Well, this might be a bit embarrassing, but I’ve just installed ZorinOS on my laptop. Yes, you may throw rocks at me because I stated quite the opposite in my previous blog post, almost three months ago.
Sure, most of what I wrote a little while back still stands. My desktop PC, for example, still runs on Windows 10 Pro, and it will on the long term. Being in need of a stable desktop for photo & video work is still the main reason, since Darktable is quite far from Adobe’s Lightroom and most FOSS video editors I’ve tried deal quite poorly with HD footage at 60 fps (general software stability issues aside, of course; I know how it feels to have the video editor simply crashing during rendering and being unable to recover a large chunk of the project file).
However, I was wrong comparing Microsoft Office 365 to Libre Office. Even though I sometimes still perceive the former to be „better” (mainly because each company you work for beats you to death with it, out of pure reflex and narrow-mindedness), it’s only after using it for one month that I begin to observe why the latter is still the reasonable choice for me.
When I decided to ditch Linux in favour of Windows, I was coming out of a relatively stressful period and not having to worry much about tiny bits that are not yet smooth in the Linux world felt like a breath of fresh air. However, I do understand now that I’ve been living under a rock and sticking to some old & outdated habits, using the wrong distro for the wrong reasons, in a wrong way.
So, how is ZorinOS, anyway?
Smooth & cool. Based on Ubuntu, even though you might not really notice it at first. The user interface is great. Neatly designed, simple, functional and intuitive. Very easy to install and all drivers work like a charm straight out-of-the-box (special keys, Intel thermal stuff, Wi-Fi, media codecs, etc.). It looks great and it runs better than Windows 10 on my old laptop (well, old from the market’s point of view, since it’s only about 6 years old).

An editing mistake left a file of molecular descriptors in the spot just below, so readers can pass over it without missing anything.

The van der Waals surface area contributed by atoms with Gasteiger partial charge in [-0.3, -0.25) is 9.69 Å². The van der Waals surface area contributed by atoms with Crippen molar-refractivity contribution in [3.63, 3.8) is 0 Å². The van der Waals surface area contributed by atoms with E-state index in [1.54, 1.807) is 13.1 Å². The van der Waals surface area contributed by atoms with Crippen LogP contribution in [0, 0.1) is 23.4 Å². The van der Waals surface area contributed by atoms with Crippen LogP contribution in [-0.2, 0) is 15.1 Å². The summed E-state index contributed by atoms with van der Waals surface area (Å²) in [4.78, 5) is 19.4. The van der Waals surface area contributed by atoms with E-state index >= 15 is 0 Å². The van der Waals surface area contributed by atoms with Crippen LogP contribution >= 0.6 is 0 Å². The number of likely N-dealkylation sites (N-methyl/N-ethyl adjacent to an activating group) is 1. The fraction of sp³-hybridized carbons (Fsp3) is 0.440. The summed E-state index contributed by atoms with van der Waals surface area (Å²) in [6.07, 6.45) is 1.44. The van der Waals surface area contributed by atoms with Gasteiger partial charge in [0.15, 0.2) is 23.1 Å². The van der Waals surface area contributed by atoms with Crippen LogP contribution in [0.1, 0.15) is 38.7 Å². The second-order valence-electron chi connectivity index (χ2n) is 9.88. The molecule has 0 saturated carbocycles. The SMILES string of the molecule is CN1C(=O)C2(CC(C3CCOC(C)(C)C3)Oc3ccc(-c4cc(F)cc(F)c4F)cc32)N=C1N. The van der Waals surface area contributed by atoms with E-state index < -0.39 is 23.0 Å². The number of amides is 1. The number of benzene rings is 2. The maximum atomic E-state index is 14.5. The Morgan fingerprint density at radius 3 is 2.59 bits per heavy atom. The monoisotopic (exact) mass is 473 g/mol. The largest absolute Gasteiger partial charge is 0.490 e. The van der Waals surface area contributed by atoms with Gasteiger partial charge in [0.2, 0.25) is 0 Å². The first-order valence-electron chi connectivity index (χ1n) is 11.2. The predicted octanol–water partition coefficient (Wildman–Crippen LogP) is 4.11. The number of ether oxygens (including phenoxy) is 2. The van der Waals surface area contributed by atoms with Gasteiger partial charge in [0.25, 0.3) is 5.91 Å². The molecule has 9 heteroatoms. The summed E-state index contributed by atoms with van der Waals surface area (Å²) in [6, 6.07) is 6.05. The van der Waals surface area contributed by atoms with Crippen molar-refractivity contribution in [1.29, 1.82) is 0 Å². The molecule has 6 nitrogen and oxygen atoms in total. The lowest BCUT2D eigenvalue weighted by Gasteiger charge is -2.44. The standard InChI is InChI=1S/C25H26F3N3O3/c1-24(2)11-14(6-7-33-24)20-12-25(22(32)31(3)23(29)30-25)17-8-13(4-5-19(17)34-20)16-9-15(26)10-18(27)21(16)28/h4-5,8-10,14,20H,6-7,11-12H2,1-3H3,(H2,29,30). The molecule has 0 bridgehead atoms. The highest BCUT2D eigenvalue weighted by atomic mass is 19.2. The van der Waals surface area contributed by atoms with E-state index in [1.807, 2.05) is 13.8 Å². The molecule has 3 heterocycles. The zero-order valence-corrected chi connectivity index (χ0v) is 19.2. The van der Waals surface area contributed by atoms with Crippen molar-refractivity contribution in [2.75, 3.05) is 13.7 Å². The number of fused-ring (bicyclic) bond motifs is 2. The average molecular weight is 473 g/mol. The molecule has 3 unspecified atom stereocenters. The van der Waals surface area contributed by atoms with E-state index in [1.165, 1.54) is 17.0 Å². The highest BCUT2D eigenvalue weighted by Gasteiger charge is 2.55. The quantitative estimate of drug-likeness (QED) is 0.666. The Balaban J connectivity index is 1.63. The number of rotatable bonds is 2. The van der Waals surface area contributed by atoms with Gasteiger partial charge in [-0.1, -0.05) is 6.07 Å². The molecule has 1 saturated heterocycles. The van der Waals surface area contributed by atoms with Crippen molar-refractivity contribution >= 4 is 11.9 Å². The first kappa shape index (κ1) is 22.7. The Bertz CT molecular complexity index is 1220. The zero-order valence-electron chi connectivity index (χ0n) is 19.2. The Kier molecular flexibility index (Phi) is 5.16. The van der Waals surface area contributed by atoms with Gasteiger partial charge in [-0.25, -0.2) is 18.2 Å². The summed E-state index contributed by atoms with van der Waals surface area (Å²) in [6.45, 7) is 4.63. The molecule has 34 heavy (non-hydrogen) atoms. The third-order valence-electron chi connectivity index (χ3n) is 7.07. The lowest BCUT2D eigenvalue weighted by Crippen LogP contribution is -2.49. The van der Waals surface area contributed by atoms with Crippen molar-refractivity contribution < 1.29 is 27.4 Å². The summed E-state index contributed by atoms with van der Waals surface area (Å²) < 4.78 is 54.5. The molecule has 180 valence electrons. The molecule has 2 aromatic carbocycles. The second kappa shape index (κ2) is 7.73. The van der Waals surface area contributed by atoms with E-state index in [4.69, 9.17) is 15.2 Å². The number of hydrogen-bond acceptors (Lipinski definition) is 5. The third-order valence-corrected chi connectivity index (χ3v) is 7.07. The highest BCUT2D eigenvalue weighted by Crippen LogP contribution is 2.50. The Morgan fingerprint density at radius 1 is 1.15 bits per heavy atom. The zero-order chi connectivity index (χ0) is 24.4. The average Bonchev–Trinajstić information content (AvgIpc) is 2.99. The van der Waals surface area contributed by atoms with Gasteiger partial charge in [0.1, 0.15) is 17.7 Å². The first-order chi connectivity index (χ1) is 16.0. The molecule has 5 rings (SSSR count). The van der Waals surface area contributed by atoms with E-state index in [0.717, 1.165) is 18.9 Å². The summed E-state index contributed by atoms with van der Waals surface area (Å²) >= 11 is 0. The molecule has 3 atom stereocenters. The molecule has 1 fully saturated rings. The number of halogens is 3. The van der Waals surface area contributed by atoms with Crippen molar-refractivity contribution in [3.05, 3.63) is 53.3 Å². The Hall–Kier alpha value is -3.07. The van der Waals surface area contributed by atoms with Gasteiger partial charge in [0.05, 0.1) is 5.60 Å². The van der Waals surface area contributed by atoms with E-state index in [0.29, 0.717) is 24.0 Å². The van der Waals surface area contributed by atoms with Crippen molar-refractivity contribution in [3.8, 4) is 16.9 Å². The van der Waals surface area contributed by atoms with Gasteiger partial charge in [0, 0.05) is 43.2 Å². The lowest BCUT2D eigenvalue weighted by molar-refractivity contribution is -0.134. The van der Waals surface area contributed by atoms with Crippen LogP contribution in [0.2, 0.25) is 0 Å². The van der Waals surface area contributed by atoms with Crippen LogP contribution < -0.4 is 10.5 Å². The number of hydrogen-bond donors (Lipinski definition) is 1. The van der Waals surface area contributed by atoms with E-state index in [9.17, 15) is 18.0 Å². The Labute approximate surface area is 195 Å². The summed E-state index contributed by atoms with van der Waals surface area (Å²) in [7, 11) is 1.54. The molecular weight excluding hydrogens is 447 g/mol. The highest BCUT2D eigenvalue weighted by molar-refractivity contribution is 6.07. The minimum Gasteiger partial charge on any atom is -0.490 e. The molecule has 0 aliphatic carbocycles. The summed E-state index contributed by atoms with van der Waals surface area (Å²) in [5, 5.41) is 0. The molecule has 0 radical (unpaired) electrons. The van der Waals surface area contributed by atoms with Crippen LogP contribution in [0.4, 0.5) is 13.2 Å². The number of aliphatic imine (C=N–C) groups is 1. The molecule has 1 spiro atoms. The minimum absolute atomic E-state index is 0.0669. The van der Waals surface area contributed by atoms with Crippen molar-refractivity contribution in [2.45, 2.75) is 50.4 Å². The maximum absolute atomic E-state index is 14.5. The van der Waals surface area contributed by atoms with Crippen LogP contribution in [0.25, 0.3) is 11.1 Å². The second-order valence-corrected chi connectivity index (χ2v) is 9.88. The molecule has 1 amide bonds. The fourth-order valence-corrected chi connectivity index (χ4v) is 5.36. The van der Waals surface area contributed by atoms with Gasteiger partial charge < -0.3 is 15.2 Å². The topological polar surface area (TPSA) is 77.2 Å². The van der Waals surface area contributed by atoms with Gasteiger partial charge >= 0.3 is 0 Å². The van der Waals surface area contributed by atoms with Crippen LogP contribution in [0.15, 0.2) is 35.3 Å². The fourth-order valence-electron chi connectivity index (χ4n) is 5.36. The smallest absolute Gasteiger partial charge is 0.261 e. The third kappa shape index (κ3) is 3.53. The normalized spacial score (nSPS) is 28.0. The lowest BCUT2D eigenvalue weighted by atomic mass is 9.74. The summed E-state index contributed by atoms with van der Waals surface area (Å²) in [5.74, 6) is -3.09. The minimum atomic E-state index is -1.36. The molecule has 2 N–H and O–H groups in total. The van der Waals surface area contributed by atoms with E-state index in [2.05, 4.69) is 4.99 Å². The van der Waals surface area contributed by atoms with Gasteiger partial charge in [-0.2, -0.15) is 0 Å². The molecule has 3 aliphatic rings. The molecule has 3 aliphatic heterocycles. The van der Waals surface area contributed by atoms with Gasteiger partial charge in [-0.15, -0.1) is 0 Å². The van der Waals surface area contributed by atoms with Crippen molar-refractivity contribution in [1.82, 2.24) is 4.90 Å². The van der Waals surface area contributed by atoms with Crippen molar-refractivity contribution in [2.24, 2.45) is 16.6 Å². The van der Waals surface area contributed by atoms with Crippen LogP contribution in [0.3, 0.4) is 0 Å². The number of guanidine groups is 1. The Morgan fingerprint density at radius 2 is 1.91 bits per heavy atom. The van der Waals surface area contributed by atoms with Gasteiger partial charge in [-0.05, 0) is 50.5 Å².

It comes with the all the basic stuff you might need, and Syncthing is available in the store (I will come back to this in a dedicated post about how one may use Android without any Google software, mostly relying on free & open source apps), as well as many, many others.
In fact, it’s a full-on Linux system hidden under a very tightly integrated user experience. Which is what I really need. Oh, by the way: that Windows Subsystem for Linux I’ve been praising a bit before? Ends up being totally unreliable once you try to actually do some work on it and the whole thing just randomly stops working.
Who knows? Maybe once I find a way to use Darktable better for editing my photos (or once I become a real photographer), I might return to Linux on the desktop, too. After all, Lightworks worked great on in (a little unstable at times, but mostly fluent) and proprietary nVidia drivers are available.
However, ZorinOS is the kind of system targeted at normal PC users, not geeks and technical-minded people. And I love this! An average Windows 10 user would find it very easy to use. Also, there’s the ZorinConnect app, which links your smartphone to your ZorinOS instance, and I must say that this way better, tightly integrated and feature-packed than Microsoft’s „Your Phone Companion” tool available in Windows 10.
Maybe it’s just me being more used to Linux that Windows. Each time I find Windows:
- preparing update modules (a process that takes a lot of CPU and disk usage) while I’m working, even though I do NOT want updates
- forcing me to install updates when I shutdown or restart the system
- facing me with trivial limitations that I could easily overcome in the FOSS world,
I’m thinking „Geez! Wouldn’t have to deal with that if I was on Linux!…”. And as far as my laptop is concerned, I really don’t have to deal with that stuff any more.